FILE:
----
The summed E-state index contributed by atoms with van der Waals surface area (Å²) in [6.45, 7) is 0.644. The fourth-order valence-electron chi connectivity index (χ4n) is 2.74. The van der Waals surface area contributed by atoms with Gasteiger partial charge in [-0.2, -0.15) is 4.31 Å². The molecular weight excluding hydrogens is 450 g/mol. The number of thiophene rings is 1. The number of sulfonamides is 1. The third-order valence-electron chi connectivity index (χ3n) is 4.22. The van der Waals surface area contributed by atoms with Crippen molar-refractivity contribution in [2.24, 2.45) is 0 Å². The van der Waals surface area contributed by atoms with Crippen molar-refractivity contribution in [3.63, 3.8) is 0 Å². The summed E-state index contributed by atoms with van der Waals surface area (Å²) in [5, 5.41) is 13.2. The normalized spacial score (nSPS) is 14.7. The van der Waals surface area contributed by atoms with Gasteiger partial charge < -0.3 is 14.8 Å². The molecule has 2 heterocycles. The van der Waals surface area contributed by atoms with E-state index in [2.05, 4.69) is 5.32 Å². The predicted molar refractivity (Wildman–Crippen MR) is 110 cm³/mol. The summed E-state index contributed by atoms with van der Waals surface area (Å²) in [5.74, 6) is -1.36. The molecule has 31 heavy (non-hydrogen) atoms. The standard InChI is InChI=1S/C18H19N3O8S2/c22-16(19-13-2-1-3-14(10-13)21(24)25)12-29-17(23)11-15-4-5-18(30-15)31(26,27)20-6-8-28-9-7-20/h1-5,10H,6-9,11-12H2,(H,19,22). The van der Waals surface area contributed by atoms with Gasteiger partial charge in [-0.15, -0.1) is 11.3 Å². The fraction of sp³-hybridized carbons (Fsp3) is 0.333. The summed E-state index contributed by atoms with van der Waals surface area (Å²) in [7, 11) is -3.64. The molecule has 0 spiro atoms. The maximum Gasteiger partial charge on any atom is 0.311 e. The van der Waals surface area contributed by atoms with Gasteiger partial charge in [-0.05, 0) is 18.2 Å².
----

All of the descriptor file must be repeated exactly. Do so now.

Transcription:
The summed E-state index contributed by atoms with van der Waals surface area (Å²) in [6.45, 7) is 0.644. The fourth-order valence-electron chi connectivity index (χ4n) is 2.74. The van der Waals surface area contributed by atoms with Gasteiger partial charge in [-0.2, -0.15) is 4.31 Å². The molecular weight excluding hydrogens is 450 g/mol. The number of thiophene rings is 1. The number of sulfonamides is 1. The third-order valence-electron chi connectivity index (χ3n) is 4.22. The van der Waals surface area contributed by atoms with Crippen molar-refractivity contribution in [2.24, 2.45) is 0 Å². The van der Waals surface area contributed by atoms with Crippen molar-refractivity contribution in [3.63, 3.8) is 0 Å². The summed E-state index contributed by atoms with van der Waals surface area (Å²) in [5, 5.41) is 13.2. The normalized spacial score (nSPS) is 14.7. The van der Waals surface area contributed by atoms with Gasteiger partial charge < -0.3 is 14.8 Å². The molecule has 2 heterocycles. The van der Waals surface area contributed by atoms with E-state index in [2.05, 4.69) is 5.32 Å². The predicted molar refractivity (Wildman–Crippen MR) is 110 cm³/mol. The summed E-state index contributed by atoms with van der Waals surface area (Å²) in [5.74, 6) is -1.36. The molecule has 31 heavy (non-hydrogen) atoms. The standard InChI is InChI=1S/C18H19N3O8S2/c22-16(19-13-2-1-3-14(10-13)21(24)25)12-29-17(23)11-15-4-5-18(30-15)31(26,27)20-6-8-28-9-7-20/h1-5,10H,6-9,11-12H2,(H,19,22). The van der Waals surface area contributed by atoms with Gasteiger partial charge in [-0.15, -0.1) is 11.3 Å². The fraction of sp³-hybridized carbons (Fsp3) is 0.333. The summed E-state index contributed by atoms with van der Waals surface area (Å²) in [7, 11) is -3.64. The molecule has 0 spiro atoms. The maximum Gasteiger partial charge on any atom is 0.311 e. The van der Waals surface area contributed by atoms with Gasteiger partial charge in [-0.05, 0) is 18.2 Å².